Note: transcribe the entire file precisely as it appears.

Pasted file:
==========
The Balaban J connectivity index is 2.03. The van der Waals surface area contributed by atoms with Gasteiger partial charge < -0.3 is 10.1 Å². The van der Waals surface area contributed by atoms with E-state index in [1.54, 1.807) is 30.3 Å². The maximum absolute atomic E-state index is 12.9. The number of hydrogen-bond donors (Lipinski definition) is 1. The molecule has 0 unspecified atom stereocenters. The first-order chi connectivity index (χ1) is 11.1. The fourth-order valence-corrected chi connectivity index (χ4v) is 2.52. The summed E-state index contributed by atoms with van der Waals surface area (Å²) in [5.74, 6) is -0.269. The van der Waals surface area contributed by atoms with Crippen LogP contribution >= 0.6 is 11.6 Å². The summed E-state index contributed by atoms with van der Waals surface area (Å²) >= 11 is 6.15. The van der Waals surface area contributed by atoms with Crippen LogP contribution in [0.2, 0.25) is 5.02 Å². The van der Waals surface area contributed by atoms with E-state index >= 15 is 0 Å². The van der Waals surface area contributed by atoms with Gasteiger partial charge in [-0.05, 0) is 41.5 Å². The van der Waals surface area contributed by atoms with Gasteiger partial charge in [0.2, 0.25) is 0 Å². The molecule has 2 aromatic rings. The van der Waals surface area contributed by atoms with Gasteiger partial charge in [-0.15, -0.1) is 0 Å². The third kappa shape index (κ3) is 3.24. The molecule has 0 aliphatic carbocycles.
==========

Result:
The Balaban J connectivity index is 2.03. The van der Waals surface area contributed by atoms with Gasteiger partial charge < -0.3 is 10.1 Å². The van der Waals surface area contributed by atoms with E-state index in [1.54, 1.807) is 30.3 Å². The maximum absolute atomic E-state index is 12.9. The number of hydrogen-bond donors (Lipinski definition) is 1. The molecule has 0 unspecified atom stereocenters. The first-order chi connectivity index (χ1) is 11.1. The fourth-order valence-corrected chi connectivity index (χ4v) is 2.52. The summed E-state index contributed by atoms with van der Waals surface area (Å²) in [5.74, 6) is -0.269. The van der Waals surface area contributed by atoms with Crippen LogP contribution >= 0.6 is 11.6 Å². The summed E-state index contributed by atoms with van der Waals surface area (Å²) >= 11 is 6.15. The van der Waals surface area contributed by atoms with Crippen LogP contribution in [0.2, 0.25) is 5.02 Å². The van der Waals surface area contributed by atoms with E-state index >= 15 is 0 Å². The van der Waals surface area contributed by atoms with Gasteiger partial charge in [-0.05, 0) is 41.5 Å². The van der Waals surface area contributed by atoms with Gasteiger partial charge in [0.2, 0.25) is 0 Å². The molecule has 2 aromatic rings. The van der Waals surface area contributed by atoms with Gasteiger partial charge in [-0.15, -0.1) is 0 Å². The third kappa shape index (κ3) is 3.24. The molecule has 0 aliphatic carbocycles.